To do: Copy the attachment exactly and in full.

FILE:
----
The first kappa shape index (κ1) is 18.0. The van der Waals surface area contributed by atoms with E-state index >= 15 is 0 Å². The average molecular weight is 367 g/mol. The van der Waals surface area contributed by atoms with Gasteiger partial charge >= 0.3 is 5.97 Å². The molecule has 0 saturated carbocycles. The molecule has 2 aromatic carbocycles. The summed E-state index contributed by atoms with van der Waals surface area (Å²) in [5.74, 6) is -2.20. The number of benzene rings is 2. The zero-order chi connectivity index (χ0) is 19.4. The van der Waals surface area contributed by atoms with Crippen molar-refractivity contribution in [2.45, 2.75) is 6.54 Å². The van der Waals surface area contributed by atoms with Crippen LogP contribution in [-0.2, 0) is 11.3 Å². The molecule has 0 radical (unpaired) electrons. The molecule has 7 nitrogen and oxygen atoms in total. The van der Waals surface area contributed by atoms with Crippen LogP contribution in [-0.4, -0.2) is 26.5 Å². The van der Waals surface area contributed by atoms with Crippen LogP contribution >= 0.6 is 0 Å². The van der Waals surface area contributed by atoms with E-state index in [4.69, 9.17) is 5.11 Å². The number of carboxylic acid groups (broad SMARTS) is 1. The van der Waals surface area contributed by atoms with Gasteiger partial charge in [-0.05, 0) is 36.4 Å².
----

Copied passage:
The first kappa shape index (κ1) is 18.0. The van der Waals surface area contributed by atoms with E-state index >= 15 is 0 Å². The average molecular weight is 367 g/mol. The van der Waals surface area contributed by atoms with Gasteiger partial charge >= 0.3 is 5.97 Å². The molecule has 0 saturated carbocycles. The molecule has 2 aromatic carbocycles. The summed E-state index contributed by atoms with van der Waals surface area (Å²) in [5.74, 6) is -2.20. The number of benzene rings is 2. The zero-order chi connectivity index (χ0) is 19.4. The van der Waals surface area contributed by atoms with Crippen molar-refractivity contribution in [2.45, 2.75) is 6.54 Å². The van der Waals surface area contributed by atoms with Crippen LogP contribution in [-0.2, 0) is 11.3 Å². The molecule has 0 radical (unpaired) electrons. The molecule has 7 nitrogen and oxygen atoms in total. The van der Waals surface area contributed by atoms with Crippen LogP contribution in [-0.4, -0.2) is 26.5 Å². The van der Waals surface area contributed by atoms with Crippen LogP contribution >= 0.6 is 0 Å². The van der Waals surface area contributed by atoms with E-state index in [4.69, 9.17) is 5.11 Å². The number of carboxylic acid groups (broad SMARTS) is 1. The van der Waals surface area contributed by atoms with Gasteiger partial charge in [-0.05, 0) is 36.4 Å².